Tour de Bronx
I mentioned Charlie's boatyard a while back. Above is the nearby Pelham Bay landfill (this is the Bronx, after all). Below is the tricky narrow egress, difficult for a duffer like me to manage in a crosswind, as I may have mentioned before:
Charlie is at least the second generation of his family to run this boatyard, or so I hear. I wouldn't dare ask Charlie himself any questions about his family history, or indeed any questions at all not absolutely necessary, because I am rather in awe of Charlie.
Not that Charlie is a hard case, or an unfriendly guy. On the contrary: like most Boat Dudes, he's hospitable, kindly, sociable, and generous, which you don't realize at first because like most Boat Dudes, he has a somewhat laconic just-the-facts-Ma'am manner. Here is an exterior shot of part of Charlie's house, in the yard -- sorry about the Dumpster; I couldn't find an angle that didn't include it:
Charlie noticed me taking pictures, which piqued his curiosity since he wasn't expecting to see me again until October. He promptly invited me to take a picture from inside his house:
Charlie has a colleague named Emil, or maybe Emile. I would no more dare take a picture of Emil than I would twist a lion's tail, though Emil is also a wonderful guy and took suitable measures during a winter gale when a tarp I had secured badly over the Scapegrace blew loose. (He cut it away and let it fly off in a 40-knot breeze into Eastchester Bay, before it could pull the boat right off her poppets.)
Here's where Emil lives, or so I'm told:
I imagine Emil is very aware of the weather.
Eastchester Bay is very urban. Just on the other side is the New York police shooting range, where they also take bombs, or possible bombs, and the occasional bag lady's bag, to dispose of them "safely". It was probably illegal to take this picture, but I took it anyway:
Most afternoons at Charlie's yard one hears the ominous mechanical bang-bang of automatic weapon fire sounding flatly across the water from this dismal fortress. I didn't know what it was, at first -- thought it was fireworks, then realized there just aren't that many holidays. Unless you're a cop, and then every day is about gunpowder.
Whom, exactly, are they practicing to shoot? Not me -- not in their minds, anyway -- but having had some of those guns pointed at me, in my day, it's an unpleasant thing to hear. Whomever it is they're practicing to shoot, they won't shoot in the service of my interests.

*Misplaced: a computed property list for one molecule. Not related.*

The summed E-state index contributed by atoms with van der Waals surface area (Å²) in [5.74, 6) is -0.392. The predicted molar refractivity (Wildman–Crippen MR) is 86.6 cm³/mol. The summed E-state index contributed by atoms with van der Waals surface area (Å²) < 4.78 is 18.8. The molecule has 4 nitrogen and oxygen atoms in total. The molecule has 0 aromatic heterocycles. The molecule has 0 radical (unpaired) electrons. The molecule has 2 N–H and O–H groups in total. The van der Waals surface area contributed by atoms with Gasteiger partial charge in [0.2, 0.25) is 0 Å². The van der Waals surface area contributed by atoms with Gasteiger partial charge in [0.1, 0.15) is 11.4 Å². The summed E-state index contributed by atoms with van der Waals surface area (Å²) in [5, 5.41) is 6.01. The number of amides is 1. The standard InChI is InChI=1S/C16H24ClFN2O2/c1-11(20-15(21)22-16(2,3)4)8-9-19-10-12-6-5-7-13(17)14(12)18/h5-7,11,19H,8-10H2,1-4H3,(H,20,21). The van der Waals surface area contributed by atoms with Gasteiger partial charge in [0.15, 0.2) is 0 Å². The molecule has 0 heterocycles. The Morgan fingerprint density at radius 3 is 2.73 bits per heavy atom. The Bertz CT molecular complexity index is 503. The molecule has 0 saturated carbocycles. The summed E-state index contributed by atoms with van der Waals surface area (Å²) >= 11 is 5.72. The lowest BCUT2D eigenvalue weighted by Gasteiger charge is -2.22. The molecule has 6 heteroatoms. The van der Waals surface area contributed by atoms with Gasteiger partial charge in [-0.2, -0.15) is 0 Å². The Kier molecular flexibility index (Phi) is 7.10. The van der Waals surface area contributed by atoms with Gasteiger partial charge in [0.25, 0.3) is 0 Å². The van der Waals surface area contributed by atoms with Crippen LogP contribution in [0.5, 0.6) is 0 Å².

I don't know how many of my fellow Boat Dudes at Charlie's yard would agree with my suspicion and dislike of the police. Some of them are retired cops, others retired firemen (who would possibly be more sympathetic; there's no love lost between the cops and the firemen).
The Boat Dudes don't love authority, but they don't love the underclasses either. So -- much as I love the Boat Dudes, I stay away from this topic.
On my way back from Charlie's, I took a detour to pick up an outboard motor part at Sheila's outboard motor place on City Island. I parked illegally and wandered for a few minutes through Pelham Cemetery, a very nice spot to be buried, if buried one must be:
Off across the water there is Hart Island, with its melancholy abandoned smokestack. Hart Island is New York's potter's field, where we bury our dead on the stingy taxpayers' tab when nobody else can be found to pay for the Dead Dude's last piece of private property.
Not too many people know about Hart Island, but it has a certain morbid fascination for me. I have sailed around it. There are signs warning you to keep away -- the burials are handled by prisoners from another island in the New York archipelago, Rikers Island, and so Hart's itself, and its humble dead, are now a fief of the Incarceration Sector.
Sheila's outboard motor place is right next to the dock from which Charon's ferry takes the unwanted and uncherished -- or at least, unpaid-for -- dead over to Hart's. The dock is plastered with dire minatory warnings from the wonderfully-named "Department of Corrections", but maybe one of these days I'll feel bold enough to take a picture.